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Building multilingual and crosslingual models help bring different languages together in a language universal space. It allows models to share parameters and transfer knowledge across languages, enabling faster and better adaptation to a new language. These approaches are particularly useful for low resource languages. In this paper, we propose a phoneme-level language model that can be used multilingually and for crosslingual adaptation to a target language.

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The traditional method of pretraining neural acoustic models in low-resource languages consists of initializing the acoustic model parameters with a large, annotated multilingual corpus and can be a drain on time and resources. In an attempt to reuse TDNN-LSTMs already pre-trained using multilingual training, we have applied Teacher-Student (TS) learning as a method of pretraining to transfer knowledge from a multilingual TDNN-LSTM to a TDNN. The pretraining time is reduced by an order of magnitude with the use of language-specific data during the teacher-student training.

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The task of automatic language identification (LID) involving multiple dialects of the same language family on short speech recordings is a challenging problem. This can be further complicated for short-duration audio snippets in the presence of noise sources. In these scenarios, the identity of the language/dialect may be reliably present only in parts of the speech embedded in the temporal sequence.

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Code Switching refers to the phenomenon of changing languages within a sentence or discourse, and it represents a challenge for conventional automatic speech recognition systems deployed to tackle a single target language. The code switching problem is complicated by the lack of multi-lingual training data needed to build new and ad hoc multi-lingual acoustic and language models. In this work, we present a prototype research code-switching speech recognition system that leverages existing monolingual acoustic and language models, i.e., no ad hoc training is needed.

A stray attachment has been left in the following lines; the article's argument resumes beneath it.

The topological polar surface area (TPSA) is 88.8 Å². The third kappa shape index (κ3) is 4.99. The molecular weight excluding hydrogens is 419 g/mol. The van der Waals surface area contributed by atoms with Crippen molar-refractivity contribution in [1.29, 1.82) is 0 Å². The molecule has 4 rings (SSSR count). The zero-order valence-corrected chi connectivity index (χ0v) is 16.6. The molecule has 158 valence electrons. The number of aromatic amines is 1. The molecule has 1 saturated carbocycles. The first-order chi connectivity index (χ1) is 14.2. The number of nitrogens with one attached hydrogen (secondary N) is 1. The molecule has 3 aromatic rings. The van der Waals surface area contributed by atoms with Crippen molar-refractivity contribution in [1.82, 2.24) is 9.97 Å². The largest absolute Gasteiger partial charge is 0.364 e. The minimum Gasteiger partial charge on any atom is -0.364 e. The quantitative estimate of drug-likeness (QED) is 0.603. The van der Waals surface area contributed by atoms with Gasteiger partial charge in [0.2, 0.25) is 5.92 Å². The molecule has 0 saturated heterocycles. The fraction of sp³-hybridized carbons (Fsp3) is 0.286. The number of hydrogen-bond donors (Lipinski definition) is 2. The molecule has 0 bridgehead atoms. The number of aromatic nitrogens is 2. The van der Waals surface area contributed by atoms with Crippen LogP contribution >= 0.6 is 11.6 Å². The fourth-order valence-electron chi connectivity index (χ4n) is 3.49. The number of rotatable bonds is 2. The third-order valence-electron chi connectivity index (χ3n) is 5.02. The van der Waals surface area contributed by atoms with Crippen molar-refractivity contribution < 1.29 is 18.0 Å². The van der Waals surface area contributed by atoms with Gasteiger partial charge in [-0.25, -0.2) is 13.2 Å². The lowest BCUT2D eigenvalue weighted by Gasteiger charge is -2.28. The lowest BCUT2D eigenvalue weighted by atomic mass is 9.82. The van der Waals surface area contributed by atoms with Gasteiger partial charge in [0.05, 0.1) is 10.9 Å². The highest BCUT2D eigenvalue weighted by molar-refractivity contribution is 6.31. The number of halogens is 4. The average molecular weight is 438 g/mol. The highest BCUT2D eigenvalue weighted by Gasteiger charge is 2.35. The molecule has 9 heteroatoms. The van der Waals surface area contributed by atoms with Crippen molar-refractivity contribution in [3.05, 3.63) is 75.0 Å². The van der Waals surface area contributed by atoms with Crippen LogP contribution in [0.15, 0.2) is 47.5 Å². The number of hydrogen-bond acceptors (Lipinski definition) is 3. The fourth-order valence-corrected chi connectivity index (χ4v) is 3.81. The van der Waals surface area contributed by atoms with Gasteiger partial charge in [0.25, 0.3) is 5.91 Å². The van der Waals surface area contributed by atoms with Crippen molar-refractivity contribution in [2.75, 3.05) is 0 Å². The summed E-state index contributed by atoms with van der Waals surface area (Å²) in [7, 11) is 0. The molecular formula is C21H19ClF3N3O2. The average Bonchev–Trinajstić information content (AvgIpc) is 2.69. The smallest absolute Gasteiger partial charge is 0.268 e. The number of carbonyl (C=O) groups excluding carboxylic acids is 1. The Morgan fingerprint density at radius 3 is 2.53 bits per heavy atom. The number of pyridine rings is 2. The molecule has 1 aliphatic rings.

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In many scenarios of a language identification task, the user will specify a small set of languages which he/she can speak instead of a large set of all possible languages. We want to model such prior knowledge into the way we train our neural networks, by replacing the commonly used softmax loss function with a novel loss function named tuplemax loss. As a matter of fact, a typical language identification system launched in North America has about 95% users who could speak no more than two languages.

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Training a conventional automatic speech recognition (ASR) system to support multiple languages is challenging because the subword unit, lexicon and word inventories are typically language specific. In contrast, sequence-to-sequence models are well suited for multilingual ASR because they encapsulate an acoustic, pronunciation and language model jointly in a single network. In this work we present a single sequence-to-sequence ASR model trained on 9 different Indian languages, which have very little overlap in their

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Techniques for multi-lingual and cross-lingual speech recognition can help in low resource scenarios, to bootstrap systems and enable analysis of new languages and domains. End-to-end approaches, in particular sequence-based techniques, are attractive because of their simplicity and elegance. While it is possible to integrate traditional multi-lingual bottleneck feature extractors as front-ends, we show that end-to-end multi-lingual training of sequence models is effective on context independent models trained using Connectionist Temporal Classification (CTC) loss.

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A novel learnable dictionary encoding layer is proposed in this paper for end-to-end language identification. It is inline with the conventional GMM i-vector approach both theoretically and practically. We imitate the mechanism of traditional GMM training and Supervector encoding procedure on the top of CNN. The proposed layer can accumulate high-order statistics from variable-length input sequence and generate an utterance level fixed-dimensional vector representation.

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